airBaltic hijacks Pokemon Go! bandwagon

Take note – story published 7 years and 10 months ago

Latvia's national airline, airBaltic, on Wednesday attempted to hop aboard the worldwide craze for the computer game Pokemon Go! And yes, much to our shame, we are reporting it.

A press release by the Riga-based flag-carrier said it had "embraced Pokemon Go! and invites travellers to stop by the airBaltic ticket office at Riga International Airport and catch a Pokemon."

Jouni Oksanen, the airline's senior vice president for E-commerce (a job title which suggests there are also several less senior vice presidents for E-commerce as well as a more senior president), said airBaltic customers "increasingly embrace Pokemon Go! and we are the world’s first airline to do the same, to make travel more fun.”

He did not cite the source of the claim about increasing Pokemon usage among fliers, but given the prevalence of hunting imaginary Oriental cartoon animals among the general population, plus the slavish devotion of the international news media (now including LSM) to report any and every instance of Pokemon mania, no matter how craven a marketing stunt it happens to be, it is probably a reasonable supposition.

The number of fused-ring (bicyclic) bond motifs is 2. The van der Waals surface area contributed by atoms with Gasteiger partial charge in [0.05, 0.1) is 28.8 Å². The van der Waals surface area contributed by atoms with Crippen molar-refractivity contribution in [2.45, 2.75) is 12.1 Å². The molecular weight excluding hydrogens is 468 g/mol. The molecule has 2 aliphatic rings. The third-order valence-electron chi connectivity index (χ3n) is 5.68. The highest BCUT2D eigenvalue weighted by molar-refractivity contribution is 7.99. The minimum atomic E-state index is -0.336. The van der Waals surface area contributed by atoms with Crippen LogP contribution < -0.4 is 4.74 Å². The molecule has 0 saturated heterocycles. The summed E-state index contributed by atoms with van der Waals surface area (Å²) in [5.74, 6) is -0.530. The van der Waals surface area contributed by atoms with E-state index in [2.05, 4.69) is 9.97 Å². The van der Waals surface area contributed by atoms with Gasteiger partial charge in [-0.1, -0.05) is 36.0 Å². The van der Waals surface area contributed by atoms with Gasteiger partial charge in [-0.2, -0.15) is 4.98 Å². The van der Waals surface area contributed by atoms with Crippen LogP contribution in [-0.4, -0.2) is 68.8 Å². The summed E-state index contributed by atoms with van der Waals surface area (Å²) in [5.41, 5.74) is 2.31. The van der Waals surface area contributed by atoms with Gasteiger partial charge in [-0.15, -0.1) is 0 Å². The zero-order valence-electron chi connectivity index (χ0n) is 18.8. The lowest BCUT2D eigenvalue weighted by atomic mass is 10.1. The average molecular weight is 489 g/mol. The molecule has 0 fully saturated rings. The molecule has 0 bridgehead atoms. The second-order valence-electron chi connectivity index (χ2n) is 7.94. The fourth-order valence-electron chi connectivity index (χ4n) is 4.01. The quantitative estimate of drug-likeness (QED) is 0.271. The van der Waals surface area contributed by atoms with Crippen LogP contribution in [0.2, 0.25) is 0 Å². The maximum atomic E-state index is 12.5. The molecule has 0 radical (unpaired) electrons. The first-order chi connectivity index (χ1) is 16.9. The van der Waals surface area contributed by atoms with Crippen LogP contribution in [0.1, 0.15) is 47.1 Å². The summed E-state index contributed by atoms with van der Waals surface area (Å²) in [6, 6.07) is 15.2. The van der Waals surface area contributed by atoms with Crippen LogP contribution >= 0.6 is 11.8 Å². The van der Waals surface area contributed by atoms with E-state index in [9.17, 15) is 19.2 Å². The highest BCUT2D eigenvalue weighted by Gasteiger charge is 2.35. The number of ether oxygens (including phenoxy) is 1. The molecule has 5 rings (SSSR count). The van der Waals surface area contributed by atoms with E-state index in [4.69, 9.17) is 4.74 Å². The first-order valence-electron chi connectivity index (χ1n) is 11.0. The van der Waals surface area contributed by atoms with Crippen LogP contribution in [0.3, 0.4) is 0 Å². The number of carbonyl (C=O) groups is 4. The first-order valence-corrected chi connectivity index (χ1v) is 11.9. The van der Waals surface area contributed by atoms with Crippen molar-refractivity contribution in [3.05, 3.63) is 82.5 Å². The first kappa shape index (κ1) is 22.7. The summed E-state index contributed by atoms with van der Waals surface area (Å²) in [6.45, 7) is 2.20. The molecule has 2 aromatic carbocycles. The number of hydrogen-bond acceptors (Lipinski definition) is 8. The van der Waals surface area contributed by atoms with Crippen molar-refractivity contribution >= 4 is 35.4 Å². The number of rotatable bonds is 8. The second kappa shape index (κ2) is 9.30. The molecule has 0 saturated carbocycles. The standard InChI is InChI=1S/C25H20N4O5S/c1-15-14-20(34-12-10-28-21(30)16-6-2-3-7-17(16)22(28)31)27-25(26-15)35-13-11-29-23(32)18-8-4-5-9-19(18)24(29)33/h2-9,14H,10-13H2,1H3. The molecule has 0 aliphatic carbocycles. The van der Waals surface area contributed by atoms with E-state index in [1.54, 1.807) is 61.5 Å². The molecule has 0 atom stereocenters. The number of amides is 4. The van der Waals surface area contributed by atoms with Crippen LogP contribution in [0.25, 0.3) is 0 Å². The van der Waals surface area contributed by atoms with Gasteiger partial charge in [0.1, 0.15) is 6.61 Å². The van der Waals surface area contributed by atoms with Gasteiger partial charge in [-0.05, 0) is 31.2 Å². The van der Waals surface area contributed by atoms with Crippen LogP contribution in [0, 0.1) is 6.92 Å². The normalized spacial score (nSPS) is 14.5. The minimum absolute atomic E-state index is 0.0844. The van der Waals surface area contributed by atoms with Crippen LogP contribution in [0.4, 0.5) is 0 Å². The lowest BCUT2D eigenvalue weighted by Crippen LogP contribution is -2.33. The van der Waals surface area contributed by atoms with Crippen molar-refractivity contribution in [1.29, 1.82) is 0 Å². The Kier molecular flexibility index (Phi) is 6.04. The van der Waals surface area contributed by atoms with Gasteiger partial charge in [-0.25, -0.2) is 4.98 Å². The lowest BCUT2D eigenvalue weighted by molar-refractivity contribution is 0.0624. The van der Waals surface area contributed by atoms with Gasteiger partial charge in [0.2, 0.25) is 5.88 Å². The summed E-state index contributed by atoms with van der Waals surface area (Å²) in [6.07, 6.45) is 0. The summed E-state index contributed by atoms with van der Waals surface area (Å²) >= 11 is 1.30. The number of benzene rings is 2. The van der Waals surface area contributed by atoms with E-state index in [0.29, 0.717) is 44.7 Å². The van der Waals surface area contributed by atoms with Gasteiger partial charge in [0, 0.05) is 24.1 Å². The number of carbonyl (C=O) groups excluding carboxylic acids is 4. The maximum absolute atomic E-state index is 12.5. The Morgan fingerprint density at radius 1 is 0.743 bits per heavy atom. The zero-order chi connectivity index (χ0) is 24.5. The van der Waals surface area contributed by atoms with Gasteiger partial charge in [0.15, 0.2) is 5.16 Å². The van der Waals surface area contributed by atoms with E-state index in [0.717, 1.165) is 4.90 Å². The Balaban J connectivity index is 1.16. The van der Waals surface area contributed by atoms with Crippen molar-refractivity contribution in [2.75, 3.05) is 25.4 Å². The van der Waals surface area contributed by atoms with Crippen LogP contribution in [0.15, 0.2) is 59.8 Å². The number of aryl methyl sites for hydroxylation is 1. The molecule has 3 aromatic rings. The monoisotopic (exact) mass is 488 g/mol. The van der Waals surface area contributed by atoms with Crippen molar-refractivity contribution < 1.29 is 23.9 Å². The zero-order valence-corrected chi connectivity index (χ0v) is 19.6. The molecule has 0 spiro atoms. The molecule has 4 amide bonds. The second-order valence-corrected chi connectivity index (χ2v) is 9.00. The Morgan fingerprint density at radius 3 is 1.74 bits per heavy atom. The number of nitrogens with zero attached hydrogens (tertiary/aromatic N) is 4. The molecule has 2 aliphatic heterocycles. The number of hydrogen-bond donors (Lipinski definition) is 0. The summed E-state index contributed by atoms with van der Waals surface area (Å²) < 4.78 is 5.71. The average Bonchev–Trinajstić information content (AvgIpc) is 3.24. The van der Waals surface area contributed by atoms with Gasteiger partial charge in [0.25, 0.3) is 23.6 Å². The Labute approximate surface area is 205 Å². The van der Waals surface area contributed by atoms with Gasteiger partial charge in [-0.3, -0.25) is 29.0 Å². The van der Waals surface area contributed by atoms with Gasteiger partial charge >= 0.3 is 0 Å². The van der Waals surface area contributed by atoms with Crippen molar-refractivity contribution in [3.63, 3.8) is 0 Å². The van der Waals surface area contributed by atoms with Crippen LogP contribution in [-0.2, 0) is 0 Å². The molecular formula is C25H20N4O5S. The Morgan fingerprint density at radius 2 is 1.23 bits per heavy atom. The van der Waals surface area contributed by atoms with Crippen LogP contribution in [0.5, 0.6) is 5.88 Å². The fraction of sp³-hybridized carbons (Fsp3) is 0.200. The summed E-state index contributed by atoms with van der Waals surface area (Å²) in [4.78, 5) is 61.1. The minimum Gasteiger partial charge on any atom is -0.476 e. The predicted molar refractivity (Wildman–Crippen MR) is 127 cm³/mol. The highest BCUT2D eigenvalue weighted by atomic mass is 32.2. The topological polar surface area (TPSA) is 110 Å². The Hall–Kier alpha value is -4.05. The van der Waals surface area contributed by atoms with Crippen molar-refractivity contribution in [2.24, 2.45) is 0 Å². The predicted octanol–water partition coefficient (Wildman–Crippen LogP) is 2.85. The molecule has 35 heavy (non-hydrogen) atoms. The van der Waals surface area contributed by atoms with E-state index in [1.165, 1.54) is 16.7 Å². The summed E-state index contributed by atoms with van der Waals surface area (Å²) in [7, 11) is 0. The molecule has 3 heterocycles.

"Everyone visiting Riga is invited to stop by the airBaltic ticket office at Riga International Airport, catch a Pokemon and post a screenshot with the hashtag #airBalticPokeHunt to win flight tickets in Business Class," the airline added.

airBaltic's Poke-positive promotion is in contrast with advice from other transport companies such as Latvian railways, which has warned of the dangers of hunting large-eyed generic Japanese fantasy beasts close to rail tracks.

Let's just hope the Pokemon do not escape from the airBaltic ticket office and wander all over the runways at Riga International Airport, or gain access to the flight deck of a plane. Havoc could ensue. 

For anyone who has had the foresight to live in a cave for the last month, Pokemon Go! is a desperately banal but apparently addictive game which prompts not only children (who have an in-built excuse) but also adults who should know better to "catch" a variety of sub-Manga hybrid animals via their cellphones while maintaining a tenuous sense of semi-ironic nostalgia for the first Pokemon craze they experienced twenty years ago.

It has not yet been reported to be a cause of death in tragic circumstances, but according to all the laws of the news cycle, that is the next logical step to which we can look forward, followed by calls for the game's banning.

However, soon afterwards people will simply lose interest in the whole phenomenon.

Gotta catch 'em all! 

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